Roark helps injured firefighters out of the area. Moments later, a newly formed volcano erupts from the tar pits and lava begins to flow freely down Wilshire Boulevard, incinerating everything in its path, including Roark's GMC Suburban and an LAFD fire truck downed by a lava bomb, killing two firefighters who are trapped inside. Roark and his daughter become separated as she is injured when a nearby lava bomb sputters and burns her leg, and she is taken to Cedars-Sinai Medical Center by Dr. Jaye Calder. Meanwhile, Olber leads his team through the Red Line tunnel to the derailed train to look for survivors. They manage to save everyone, but Olber notices that the train driver is still missing and goes back; he finds the driver still alive but unconscious, just as the lava reaches the train and begins to flow underneath it. Melting the floors, the aluminum and the steel train itself. Olber sacrifices his life to save the driver by jumping into the lava flow, throwing the driver to safety as he burns to death. Roark, Barnes, and police lieutenant Ed Fox devise a plan to stack concrete barriers at the intersection of Wilshire Boulevard and Fairfax Avenue, creating a cul-de-sac to pool the lava as helicopters dump water on it to form a crust, making the operation a success but Barnes notices that the volume of ash falling is too intensifying for the eruption to be over. She later theorizes that the magma is still flowing underground through the Red Line subway extension, and calculates that the main eruption will occur at the end of the line at the Beverly Center near Cedars-Sinai. To prove this, Dr. Barnes and Roark lower a video camera into the tunnel to watch it, only for the camera to be incinerated by a fast-moving flow of lava. They calculate the speed and realize that they have thirty minutes until the lava hits the end of the Red Line.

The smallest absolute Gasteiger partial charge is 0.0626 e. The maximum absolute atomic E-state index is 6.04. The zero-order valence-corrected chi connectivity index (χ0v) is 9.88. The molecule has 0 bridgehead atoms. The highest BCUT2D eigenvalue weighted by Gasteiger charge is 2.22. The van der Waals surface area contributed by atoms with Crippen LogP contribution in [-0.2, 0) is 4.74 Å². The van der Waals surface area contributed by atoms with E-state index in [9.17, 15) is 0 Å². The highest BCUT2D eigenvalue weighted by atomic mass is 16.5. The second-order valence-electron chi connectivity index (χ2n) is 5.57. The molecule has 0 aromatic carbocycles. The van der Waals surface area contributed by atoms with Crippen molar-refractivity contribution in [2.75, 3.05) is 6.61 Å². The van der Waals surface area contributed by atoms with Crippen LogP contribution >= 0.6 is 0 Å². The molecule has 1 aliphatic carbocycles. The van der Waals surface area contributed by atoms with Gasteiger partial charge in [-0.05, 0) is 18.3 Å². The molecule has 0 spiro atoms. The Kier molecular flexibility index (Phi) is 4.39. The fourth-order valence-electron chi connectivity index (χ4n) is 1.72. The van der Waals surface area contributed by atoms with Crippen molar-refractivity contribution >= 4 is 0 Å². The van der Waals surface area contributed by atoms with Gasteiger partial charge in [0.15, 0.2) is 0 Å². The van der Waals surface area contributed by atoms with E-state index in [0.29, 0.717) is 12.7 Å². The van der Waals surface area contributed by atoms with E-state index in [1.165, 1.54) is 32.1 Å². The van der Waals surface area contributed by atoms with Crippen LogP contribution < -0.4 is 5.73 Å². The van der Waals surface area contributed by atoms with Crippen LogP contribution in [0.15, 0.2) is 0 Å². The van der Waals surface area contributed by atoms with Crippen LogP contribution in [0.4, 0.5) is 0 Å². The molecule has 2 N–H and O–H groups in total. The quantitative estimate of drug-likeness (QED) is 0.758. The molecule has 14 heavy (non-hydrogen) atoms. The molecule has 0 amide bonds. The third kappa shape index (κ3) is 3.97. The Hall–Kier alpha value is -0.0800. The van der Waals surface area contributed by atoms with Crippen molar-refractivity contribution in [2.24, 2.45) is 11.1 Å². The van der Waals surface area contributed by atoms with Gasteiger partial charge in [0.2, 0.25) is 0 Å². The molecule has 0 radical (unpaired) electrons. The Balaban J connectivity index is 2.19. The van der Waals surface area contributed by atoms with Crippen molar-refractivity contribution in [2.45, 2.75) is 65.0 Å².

Through Roark's direction, explosives are used to create channels in the street to divert the flow of lava into Ballona Creek, which will later flow into the Pacific Ocean, but Barnes realizes that the street is sloping in the opposite direction and instead of going in to the creek the lava would flow right into the direction of the injured patients much to the displeasure of Roark and Fox, knowing that there's over 2,000 patients and saving every one of them would be impossible. Just when all hope appears lost, Roark engineers another plan to demolish a 22-story condominium building (which is currently under construction by Jaye's husband) to block the lava's path from flowing towards the patients and the rest of the Los Angeles West Side. Gator refuses to abandon an LAPD SWAT cop who has gotten trapped under a core column while slotting explosive charges just as the lava reaches the dead end of the Subway tunnel extension and explodes out of the ground in a massive geyser; he sacrifices their lives to detonate the final explosive charge. Roark then spots Kelly nearby, trying to retrieve a small boy who wandered off, putting them in the path of the collapsing building. Roark barely manages to save both of them from being crushed as the building collapses. The plan is successful and the lava flows safely to the ocean. Roark escapes from the wreckage with Kelly and the young child. The death toll is nearly a hundred people, thousands injured and damages in the billions. It starts to rain, with surviving civilians having a sign a relief. Reese shows up with the family dog Max, along with a call from the Chief of the Los Angeles Police Department on how to rebuild the city. Roark tells Reese he's on vacation and to tell the chief that too as he goes home with Kelly while Reese takes over to handle the situation. The film ends with an epilogue displaying a graphic stating that the volcano, named "Mount Wilshire", is still in an active state.